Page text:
In a bid to expand the sources of funding for standalone primary dealers (SPDs), the Reserve Bank of India has allowed them to borrow in foreign currency.

The central banksaid SPDs, which are key intermediaries in the Indian Government securities (G-Sec) market, can borrow in foreign currency from their parent or correspondent outside India or any other central bank permitted entity and avail overdraft in nostro accounts (not adjusted within five days), only for operational reasons.

This comes in the backdrop of JP Morgan’s September 2023 announcement on India’s inclusion in its Global EM Bond Index. In March 2024, Bloomberg said it will include India Fully Accessible Route (FAR) bonds in the Bloomberg Emerging Market (EM) Local Currency Government Index and related indices.

Risk management

Billions of dollars’ worth of investments is expected to flow into the Indian G-Sec market due to inclusion of Indian government bonds in the aforementioned indices. Hence, the expansion in the scope of funding for SPDs should be seen in this context.

So far, SPDs could borrow funds from call/notice/term money market, repo (including CBLO) market, inter-corporate deposits, FCNR (B) loans, commercial paper and non-convertible debentures. They are also eligible for liquidity support from the bank.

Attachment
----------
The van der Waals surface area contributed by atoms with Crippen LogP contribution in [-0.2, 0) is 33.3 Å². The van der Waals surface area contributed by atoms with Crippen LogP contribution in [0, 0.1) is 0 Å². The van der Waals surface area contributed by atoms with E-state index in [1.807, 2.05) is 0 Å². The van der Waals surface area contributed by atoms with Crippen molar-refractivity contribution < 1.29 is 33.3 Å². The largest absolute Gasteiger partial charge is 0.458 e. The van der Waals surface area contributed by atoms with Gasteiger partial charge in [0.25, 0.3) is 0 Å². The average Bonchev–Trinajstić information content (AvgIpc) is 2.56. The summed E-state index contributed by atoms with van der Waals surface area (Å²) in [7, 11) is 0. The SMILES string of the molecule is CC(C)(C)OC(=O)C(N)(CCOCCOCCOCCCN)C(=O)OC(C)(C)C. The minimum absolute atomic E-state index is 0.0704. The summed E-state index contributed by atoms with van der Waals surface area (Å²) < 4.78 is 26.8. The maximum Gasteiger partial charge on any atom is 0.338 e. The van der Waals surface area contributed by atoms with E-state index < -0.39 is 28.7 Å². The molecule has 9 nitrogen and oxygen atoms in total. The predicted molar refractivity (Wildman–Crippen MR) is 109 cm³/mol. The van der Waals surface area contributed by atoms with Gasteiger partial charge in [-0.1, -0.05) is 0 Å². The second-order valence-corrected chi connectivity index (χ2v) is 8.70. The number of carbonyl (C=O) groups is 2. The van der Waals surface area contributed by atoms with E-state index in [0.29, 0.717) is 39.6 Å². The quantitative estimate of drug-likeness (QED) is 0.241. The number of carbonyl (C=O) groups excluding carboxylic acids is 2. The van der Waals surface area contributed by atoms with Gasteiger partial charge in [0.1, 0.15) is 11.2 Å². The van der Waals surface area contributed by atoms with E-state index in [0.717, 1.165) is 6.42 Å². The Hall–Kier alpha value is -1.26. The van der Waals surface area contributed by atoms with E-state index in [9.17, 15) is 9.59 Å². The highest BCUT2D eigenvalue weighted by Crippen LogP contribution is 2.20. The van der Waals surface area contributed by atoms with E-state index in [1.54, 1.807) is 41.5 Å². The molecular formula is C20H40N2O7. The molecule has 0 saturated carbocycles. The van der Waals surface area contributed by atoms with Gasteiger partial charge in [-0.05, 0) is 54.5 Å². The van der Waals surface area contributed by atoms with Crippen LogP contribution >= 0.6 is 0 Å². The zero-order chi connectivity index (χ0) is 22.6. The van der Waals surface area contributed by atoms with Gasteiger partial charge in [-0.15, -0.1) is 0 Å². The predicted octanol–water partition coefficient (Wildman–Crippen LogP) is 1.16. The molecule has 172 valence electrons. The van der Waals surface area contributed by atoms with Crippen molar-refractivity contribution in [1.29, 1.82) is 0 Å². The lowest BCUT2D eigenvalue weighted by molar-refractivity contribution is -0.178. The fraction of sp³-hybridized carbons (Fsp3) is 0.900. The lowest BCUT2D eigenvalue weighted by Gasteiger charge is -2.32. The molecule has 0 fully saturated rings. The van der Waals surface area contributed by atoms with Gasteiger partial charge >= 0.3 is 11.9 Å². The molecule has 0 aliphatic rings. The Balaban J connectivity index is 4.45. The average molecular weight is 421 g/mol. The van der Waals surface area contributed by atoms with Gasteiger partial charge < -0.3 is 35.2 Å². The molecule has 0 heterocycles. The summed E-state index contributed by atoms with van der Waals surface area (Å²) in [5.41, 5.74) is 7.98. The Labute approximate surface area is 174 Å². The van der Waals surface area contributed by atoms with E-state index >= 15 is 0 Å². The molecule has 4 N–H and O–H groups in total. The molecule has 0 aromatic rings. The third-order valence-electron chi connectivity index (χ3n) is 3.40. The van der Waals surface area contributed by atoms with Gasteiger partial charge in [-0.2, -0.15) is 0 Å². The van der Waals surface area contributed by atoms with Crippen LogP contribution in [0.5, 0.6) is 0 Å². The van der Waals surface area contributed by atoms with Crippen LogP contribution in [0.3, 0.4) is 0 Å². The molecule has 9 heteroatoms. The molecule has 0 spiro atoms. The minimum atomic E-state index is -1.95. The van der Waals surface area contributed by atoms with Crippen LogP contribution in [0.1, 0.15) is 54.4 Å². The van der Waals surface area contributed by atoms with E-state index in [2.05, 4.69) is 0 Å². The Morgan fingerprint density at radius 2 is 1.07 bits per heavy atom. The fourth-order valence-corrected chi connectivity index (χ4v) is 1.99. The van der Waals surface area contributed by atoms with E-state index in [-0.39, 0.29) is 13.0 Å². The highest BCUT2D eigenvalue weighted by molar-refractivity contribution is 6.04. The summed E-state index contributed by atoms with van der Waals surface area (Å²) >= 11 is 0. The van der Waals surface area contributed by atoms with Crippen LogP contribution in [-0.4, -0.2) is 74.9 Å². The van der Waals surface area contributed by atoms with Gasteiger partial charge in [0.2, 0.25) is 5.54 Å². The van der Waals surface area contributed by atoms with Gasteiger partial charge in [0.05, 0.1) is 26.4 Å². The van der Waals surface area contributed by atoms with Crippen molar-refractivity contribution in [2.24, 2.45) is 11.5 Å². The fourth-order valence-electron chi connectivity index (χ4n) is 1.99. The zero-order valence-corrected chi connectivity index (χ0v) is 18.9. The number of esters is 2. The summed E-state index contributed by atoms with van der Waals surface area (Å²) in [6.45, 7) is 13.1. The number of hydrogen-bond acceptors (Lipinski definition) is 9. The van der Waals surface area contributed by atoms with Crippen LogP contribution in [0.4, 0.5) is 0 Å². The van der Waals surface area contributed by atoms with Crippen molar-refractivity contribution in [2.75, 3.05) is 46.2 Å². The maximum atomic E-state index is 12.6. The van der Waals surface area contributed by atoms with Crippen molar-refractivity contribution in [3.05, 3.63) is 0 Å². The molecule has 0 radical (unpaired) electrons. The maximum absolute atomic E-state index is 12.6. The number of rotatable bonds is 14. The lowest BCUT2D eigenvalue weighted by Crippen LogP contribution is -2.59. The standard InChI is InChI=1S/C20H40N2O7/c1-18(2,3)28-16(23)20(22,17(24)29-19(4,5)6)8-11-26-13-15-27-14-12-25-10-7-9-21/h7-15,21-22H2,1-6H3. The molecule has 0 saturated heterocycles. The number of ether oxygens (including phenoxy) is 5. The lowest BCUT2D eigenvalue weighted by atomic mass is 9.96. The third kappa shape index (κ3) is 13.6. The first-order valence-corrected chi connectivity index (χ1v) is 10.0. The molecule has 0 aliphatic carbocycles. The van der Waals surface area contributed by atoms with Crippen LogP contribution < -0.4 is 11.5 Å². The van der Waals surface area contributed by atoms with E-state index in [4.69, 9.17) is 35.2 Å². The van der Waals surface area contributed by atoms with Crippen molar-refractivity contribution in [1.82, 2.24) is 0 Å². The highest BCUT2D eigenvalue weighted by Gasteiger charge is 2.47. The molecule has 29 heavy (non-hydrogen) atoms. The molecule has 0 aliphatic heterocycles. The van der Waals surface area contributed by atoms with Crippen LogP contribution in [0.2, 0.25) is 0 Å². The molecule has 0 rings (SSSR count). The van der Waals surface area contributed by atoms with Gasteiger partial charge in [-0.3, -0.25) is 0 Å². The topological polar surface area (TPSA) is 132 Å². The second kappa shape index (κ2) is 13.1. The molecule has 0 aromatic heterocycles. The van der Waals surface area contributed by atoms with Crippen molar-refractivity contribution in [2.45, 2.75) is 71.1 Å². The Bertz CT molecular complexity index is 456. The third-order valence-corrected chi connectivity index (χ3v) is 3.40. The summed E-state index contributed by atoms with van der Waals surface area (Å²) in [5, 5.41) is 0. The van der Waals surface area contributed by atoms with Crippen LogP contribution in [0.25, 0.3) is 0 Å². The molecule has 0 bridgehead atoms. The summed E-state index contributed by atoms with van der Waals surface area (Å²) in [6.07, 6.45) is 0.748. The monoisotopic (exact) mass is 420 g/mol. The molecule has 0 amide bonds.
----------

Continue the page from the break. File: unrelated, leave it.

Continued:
In 1995, RBI had introduced the system of primary dealers (PDs) to strengthen the infrastructure in G-Sec market to make it vibrant, liquid and broad based; ensure development of underwriting and market making capabilities for G-Sec outside the RBI and improve secondary market trading system.

Trade repository compliance

The central bank, in its amended Master Direction on Risk Management and Inter-Bank Dealings, said if foreign currency drawals are in excess of prescribed limits and are not adjusted within five days, a report, should be submitted to it within 15 days from the close of the month in which the limit was exceeded.

The RBI said authorised dealers (ADs) (banks authorised to deal in foreign exchange/FX) should report all OTC (over the counter) FX derivative contracts and foreign currency interest rate derivative contracts, undertaken by them directly or through their overseas entities (including overseas branches, IFSC Banking Units, wholly owned subsidiaries and joint ventures of ADs), to the Trade Repository (TR) of Clearing Corporation of India Ltd (CCIL).

ADs have to ensure that outstanding balances between their books and the TR are reconciled on an ongoing basis.